Full Text Available Wars of the last decade of the 20th century in former Yugoslavia have brought the whole region into the center of media attention and, accordingly, have aroused interest of the western academic theory. Since the latest ′discovery of the Balkans′ was brought into being precisely due to wars, one shouldn’t be surprised to find that many academic approaches to questions of Yugoslavia dismemberment are biased, superficial or exotic. On the other hand, Serbian academic auditorium was far from being active in elaborating questions of its own contemporality and closest past - for various reasons, but mostly because of its detachment from systematic explorations. Thus, acknowledgement and presentations of mentioned issues were left to be the job of media publicists, others outside of academic community or were left to be treated in the time to come. Domestic scholars were rarely intrigued to deal with these matters, despite the fact that images of recent wars were often built on stereotypes and propaganda and that the formed knowledge of the entire subject suffered from severe simplification. The themes of great violence were particularly avoided which left some of the crucial war events out of the academic focus - the reason being, very probably, the estimation that what made Serbia and the region worldwide known is best to be forgotten. Contemporary academic silence on recent wars, in retrospection, could easily be placed within the continuum of silence during the socialist period and war which preceded it. Having all mentioned in mind, this paper not only investigates reasons for avoiding the issues of the nearest past and influences of silence in socialism on what came afterwards, but also highlights the importance of exploring semantics and functions of silence and silencing in recent wars, as well as the relationship between silence and social memory constructions.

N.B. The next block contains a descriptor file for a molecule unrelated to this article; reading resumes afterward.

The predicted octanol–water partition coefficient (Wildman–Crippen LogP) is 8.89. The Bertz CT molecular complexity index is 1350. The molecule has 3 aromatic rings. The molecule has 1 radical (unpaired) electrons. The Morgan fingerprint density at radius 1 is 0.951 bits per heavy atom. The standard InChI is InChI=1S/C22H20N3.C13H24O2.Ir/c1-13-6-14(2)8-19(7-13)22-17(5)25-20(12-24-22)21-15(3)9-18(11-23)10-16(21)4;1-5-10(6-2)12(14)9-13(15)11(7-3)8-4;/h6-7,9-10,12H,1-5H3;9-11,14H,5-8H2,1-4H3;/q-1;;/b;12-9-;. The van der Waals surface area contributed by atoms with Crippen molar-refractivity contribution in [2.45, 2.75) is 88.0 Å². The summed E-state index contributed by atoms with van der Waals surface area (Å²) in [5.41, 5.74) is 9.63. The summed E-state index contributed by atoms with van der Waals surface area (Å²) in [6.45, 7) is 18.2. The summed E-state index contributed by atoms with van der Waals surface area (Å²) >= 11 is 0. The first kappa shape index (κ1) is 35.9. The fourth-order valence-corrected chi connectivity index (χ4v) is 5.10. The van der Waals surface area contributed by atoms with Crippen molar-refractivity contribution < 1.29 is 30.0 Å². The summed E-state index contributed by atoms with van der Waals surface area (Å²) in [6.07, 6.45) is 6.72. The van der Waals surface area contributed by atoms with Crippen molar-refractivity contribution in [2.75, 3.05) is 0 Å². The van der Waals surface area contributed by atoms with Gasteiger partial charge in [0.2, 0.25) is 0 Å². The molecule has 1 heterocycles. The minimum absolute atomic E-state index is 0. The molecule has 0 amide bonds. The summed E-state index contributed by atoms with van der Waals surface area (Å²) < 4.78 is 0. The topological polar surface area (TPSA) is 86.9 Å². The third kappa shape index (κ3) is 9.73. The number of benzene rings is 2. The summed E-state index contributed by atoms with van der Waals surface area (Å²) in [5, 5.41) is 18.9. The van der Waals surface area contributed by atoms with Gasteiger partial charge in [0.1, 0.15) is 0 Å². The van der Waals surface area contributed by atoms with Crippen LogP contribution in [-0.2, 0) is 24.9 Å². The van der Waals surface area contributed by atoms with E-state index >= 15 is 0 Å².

18. RNA interference-mediated silencing of speckle-type POZ protein promotes apoptosis of renal cell cancer cells.

    Science.gov (United States)

    Liu, Xiaoxia; Sun, Guiling; Sun, Xiuju

    2016-01-01

    This study aimed to investigate the effects of silencing the speckle-type POZ protein (SPOP) gene on renal cell cancer (RCC) cells and to explore its possible mechanism. The A498 and ACHN RCC cells were transfected with small interference RNA (siRNA)-SPOP by lipofection methods. The silencing efficiency was monitored by quantitative real-time polymerase chain reaction and Western blot. The effects of SPOP silencing on cell apoptosis, cell viability, colony formation ability, cell migration ability, and chemosensitivity to Sorafenib were assessed by flow cytometry, an MTT assay, a colony formation assay, a trans-well migration assay, and a CCK-8 assay, respectively. Its effects on the expression of several cytokines were determined by a protein microarray. Relevant signaling pathways were also analyzed. Compared with the control group, the cell apoptosis rate was significantly higher; the cell viability, the colony formation, and migration ability were significantly decreased in the siRNA-SPOP group. The protein microarray screening showed that the expression of vascular endothelial growth factor receptor, matrix metallopeptidase-9, vascular cell adhesion molecule-1, and stromal cell-derived factor-1 in the siRNA group was significantly decreased and that the expression of granulocyte-macrophage colony-stimulating factor and E-cadherin was significantly increased (Pmatrix organization signal pathway. SPOP gene silencing induced cell apoptosis, decreased cell viability, colony formation, and migration ability, and elevated the drug sensitivity in the RCC cells. A possible mechanism is that silencing SPOP induces the differential expression of E-cadherin, vascular endothelial growth factor receptor, matrix metallopeptidase-9, and vascular cell adhesion molecule, which are related to the integrin-mediated cell surface interactions and extracellular matrix organization signaling pathway.

  19. A systemic gene silencing method suitable for high throughput, reverse genetic analyses of gene function in fern gametophytes

    Directory of Open Access Journals (Sweden)

    Tanurdzic Milos

    2004-04-01